Style.com

August 1 2014

styledotcom Is topless tanning a thing of the past? stylem.ag/1zAz1Mg pic.twitter.com/Em6WvhMv6p

Subscribe to Style Magazine

Trading His Furs For Fouettés

-------

With just hours before the curtain rises at the David H. Koch theater for the New York City Ballet’s Spring Gala tonight, J. Mendel’s Gilles Mendel is busy making the finishing touches on the costumes he’s designed for mater in chief Peter Martins’ new work, titled Mes Oiseaux. “I have been running back and forth to Lincoln Center with my scissors for two days now,” he told Style.com before heading back to the theater today. “It’s like doing a haircut—just a little more on this side and on that side until it’s perfect. It’s so surreal, here I am standing on the stage at Lincoln Center having the dancers of the New York City ballet do pirouettes for me so we can see that everything looks just right.”

It’s not the French designer’s first spin in the dance world. Back in 2010 he created the costumes for NYCB’s performance of Melissa Barak’s original ballet, Call Me Ben, which also provided inspiration for his Spring 2011 collection. “I like my clothes to be very precise because in fashion you want to look at them up close,” he said. “But from that experience, I learned to let go and stand 20 feet away from the dancer—things have to look good from a distance on the stage.”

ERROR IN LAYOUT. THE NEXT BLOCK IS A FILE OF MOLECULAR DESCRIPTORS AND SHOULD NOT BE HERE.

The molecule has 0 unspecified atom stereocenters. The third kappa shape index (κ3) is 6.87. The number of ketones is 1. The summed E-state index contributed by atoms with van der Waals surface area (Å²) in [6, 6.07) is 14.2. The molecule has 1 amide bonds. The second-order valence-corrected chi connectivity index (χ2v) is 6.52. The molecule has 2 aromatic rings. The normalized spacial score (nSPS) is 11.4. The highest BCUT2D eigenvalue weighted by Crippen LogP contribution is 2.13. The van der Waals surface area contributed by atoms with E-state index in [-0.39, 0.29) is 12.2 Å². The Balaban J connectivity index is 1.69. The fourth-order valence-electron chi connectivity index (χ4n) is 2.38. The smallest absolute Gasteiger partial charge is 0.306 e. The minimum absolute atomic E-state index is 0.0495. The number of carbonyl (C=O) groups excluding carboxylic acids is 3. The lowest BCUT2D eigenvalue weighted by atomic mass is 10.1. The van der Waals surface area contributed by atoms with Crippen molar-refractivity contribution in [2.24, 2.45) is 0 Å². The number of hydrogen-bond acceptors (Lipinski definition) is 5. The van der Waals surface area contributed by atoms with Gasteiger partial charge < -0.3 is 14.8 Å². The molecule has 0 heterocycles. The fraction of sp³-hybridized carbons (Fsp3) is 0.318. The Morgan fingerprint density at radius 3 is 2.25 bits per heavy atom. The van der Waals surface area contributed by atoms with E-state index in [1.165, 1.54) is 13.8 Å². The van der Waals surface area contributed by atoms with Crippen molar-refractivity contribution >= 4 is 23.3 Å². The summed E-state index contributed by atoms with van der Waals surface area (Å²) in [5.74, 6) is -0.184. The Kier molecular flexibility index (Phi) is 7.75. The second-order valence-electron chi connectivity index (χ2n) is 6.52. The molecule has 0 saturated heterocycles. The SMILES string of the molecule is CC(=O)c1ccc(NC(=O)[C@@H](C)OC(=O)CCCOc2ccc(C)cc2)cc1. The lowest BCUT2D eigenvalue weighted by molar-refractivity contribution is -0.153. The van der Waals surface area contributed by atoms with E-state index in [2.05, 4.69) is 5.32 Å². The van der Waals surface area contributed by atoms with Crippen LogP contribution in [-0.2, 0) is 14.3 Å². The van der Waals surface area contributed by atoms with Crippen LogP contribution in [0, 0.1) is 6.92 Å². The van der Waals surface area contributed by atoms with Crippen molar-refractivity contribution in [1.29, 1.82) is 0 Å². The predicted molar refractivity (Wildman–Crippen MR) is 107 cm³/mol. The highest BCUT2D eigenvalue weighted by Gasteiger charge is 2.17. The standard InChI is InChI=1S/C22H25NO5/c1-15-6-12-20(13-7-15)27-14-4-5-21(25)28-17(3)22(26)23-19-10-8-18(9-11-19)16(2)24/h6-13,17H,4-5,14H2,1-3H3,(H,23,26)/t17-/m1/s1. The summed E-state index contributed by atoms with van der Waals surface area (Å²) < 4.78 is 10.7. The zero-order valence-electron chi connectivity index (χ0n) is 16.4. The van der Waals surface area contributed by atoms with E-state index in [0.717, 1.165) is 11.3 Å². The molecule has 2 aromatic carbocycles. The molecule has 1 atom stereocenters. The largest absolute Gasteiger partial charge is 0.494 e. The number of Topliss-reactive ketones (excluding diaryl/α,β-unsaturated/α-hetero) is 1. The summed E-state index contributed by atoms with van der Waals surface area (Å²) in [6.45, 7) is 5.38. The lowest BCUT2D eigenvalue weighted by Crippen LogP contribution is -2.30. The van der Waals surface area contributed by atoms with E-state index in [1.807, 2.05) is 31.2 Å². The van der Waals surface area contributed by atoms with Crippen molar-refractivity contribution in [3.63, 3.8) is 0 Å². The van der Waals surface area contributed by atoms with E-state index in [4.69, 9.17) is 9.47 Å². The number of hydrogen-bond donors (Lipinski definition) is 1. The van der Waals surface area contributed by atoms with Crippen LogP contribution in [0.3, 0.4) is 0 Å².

For his second act, the designer brought the same femininity that’s linked to the J. Mendel aesthetic using tulle, stretch georgette, and muslin. But, he warns, “I think people will be quite surprised—it’s very graphic. The ballet is about three women and their relationship with a man. Peter and I wanted to give to the public a moment of discovery, so you wouldn’t know immediately that one woman is good, one is bad.” He designed a series of mostly-black costumes for the number, which only show the dancer’s true colors—figuratively and literally—when they move. An exclusive sketch of one of Mendel’s costumes is above.

Mes Oiseaux will be performed tonight alongside the Balanchine classic Symphony in C, with costumes by Marc Happel, and the latest work (titled Two Hearts) by former NYCB principal dancer and husband to Natalie Portman, Benjamin Millepied, with costumes by Rodarte. And check back tomorrow in People & Parties for our full report on the gala, hosted by honorary chairman Natalie Portman.

Illustration: Courtesy of J. Mendel

USER COMMENTS Comments
Dept. of Culture